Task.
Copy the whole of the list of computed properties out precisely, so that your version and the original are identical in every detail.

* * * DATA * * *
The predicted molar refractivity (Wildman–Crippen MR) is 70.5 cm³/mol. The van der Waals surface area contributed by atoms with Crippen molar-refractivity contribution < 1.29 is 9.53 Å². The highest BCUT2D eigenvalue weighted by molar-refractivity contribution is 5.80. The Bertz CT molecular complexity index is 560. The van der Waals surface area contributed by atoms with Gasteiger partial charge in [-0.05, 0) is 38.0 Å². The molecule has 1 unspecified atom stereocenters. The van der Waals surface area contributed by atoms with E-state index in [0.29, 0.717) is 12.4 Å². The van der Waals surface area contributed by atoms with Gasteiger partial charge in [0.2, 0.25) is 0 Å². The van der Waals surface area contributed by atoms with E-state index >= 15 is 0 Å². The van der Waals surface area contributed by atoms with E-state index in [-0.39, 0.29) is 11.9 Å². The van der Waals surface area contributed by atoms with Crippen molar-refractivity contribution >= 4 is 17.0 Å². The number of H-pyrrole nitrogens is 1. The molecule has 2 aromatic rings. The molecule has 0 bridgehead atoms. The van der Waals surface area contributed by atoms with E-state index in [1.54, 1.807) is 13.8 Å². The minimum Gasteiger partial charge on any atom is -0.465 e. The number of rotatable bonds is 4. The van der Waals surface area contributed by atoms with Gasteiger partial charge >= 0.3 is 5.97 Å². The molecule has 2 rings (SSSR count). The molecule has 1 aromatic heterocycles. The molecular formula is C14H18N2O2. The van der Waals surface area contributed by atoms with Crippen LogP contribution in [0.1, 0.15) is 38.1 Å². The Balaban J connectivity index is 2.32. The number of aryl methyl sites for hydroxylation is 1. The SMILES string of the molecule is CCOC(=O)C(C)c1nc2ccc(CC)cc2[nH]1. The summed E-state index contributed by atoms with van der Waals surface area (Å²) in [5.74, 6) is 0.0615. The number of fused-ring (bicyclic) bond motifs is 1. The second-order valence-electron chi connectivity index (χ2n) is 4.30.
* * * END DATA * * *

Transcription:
The predicted molar refractivity (Wildman–Crippen MR) is 70.5 cm³/mol. The van der Waals surface area contributed by atoms with Crippen molar-refractivity contribution < 1.29 is 9.53 Å². The highest BCUT2D eigenvalue weighted by molar-refractivity contribution is 5.80. The Bertz CT molecular complexity index is 560. The van der Waals surface area contributed by atoms with Gasteiger partial charge in [-0.05, 0) is 38.0 Å². The molecule has 1 unspecified atom stereocenters. The van der Waals surface area contributed by atoms with E-state index in [0.29, 0.717) is 12.4 Å². The van der Waals surface area contributed by atoms with Gasteiger partial charge in [0.2, 0.25) is 0 Å². The van der Waals surface area contributed by atoms with E-state index >= 15 is 0 Å². The van der Waals surface area contributed by atoms with E-state index in [-0.39, 0.29) is 11.9 Å². The van der Waals surface area contributed by atoms with Crippen molar-refractivity contribution >= 4 is 17.0 Å². The number of H-pyrrole nitrogens is 1. The molecule has 2 aromatic rings. The molecule has 0 bridgehead atoms. The van der Waals surface area contributed by atoms with E-state index in [1.54, 1.807) is 13.8 Å². The minimum Gasteiger partial charge on any atom is -0.465 e. The number of rotatable bonds is 4. The van der Waals surface area contributed by atoms with Gasteiger partial charge >= 0.3 is 5.97 Å². The molecule has 2 rings (SSSR count). The molecule has 1 aromatic heterocycles. The molecular formula is C14H18N2O2. The van der Waals surface area contributed by atoms with Crippen LogP contribution in [0.1, 0.15) is 38.1 Å². The Balaban J connectivity index is 2.32. The number of aryl methyl sites for hydroxylation is 1. The SMILES string of the molecule is CCOC(=O)C(C)c1nc2ccc(CC)cc2[nH]1. The summed E-state index contributed by atoms with van der Waals surface area (Å²) in [5.74, 6) is 0.0615. The number of fused-ring (bicyclic) bond motifs is 1. The second-order valence-electron chi connectivity index (χ2n) is 4.30.